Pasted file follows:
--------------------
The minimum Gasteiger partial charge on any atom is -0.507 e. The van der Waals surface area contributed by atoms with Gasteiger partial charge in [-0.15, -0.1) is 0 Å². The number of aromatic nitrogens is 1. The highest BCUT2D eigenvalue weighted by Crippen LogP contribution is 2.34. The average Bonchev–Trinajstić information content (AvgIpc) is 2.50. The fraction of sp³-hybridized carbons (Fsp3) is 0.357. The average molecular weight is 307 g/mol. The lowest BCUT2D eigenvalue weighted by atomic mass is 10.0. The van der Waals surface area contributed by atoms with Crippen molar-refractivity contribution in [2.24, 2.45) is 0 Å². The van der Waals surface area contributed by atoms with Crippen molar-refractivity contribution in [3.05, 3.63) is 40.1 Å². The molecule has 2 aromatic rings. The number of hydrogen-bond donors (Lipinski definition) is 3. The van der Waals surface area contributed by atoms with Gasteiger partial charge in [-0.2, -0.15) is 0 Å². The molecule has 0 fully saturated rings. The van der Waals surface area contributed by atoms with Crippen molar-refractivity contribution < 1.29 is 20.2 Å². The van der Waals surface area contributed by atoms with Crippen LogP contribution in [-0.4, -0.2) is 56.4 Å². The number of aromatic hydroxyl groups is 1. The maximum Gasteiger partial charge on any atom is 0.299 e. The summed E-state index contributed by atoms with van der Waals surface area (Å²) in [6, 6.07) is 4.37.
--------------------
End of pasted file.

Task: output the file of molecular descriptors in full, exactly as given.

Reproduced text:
The minimum Gasteiger partial charge on any atom is -0.507 e. The van der Waals surface area contributed by atoms with Gasteiger partial charge in [-0.15, -0.1) is 0 Å². The number of aromatic nitrogens is 1. The highest BCUT2D eigenvalue weighted by Crippen LogP contribution is 2.34. The average Bonchev–Trinajstić information content (AvgIpc) is 2.50. The fraction of sp³-hybridized carbons (Fsp3) is 0.357. The average molecular weight is 307 g/mol. The lowest BCUT2D eigenvalue weighted by atomic mass is 10.0. The van der Waals surface area contributed by atoms with Crippen molar-refractivity contribution in [2.24, 2.45) is 0 Å². The van der Waals surface area contributed by atoms with Crippen molar-refractivity contribution in [3.05, 3.63) is 40.1 Å². The molecule has 2 aromatic rings. The number of hydrogen-bond donors (Lipinski definition) is 3. The van der Waals surface area contributed by atoms with Gasteiger partial charge in [-0.2, -0.15) is 0 Å². The molecule has 0 fully saturated rings. The van der Waals surface area contributed by atoms with Crippen molar-refractivity contribution < 1.29 is 20.2 Å². The van der Waals surface area contributed by atoms with Crippen LogP contribution in [-0.4, -0.2) is 56.4 Å². The number of aromatic hydroxyl groups is 1. The maximum Gasteiger partial charge on any atom is 0.299 e. The summed E-state index contributed by atoms with van der Waals surface area (Å²) in [6, 6.07) is 4.37.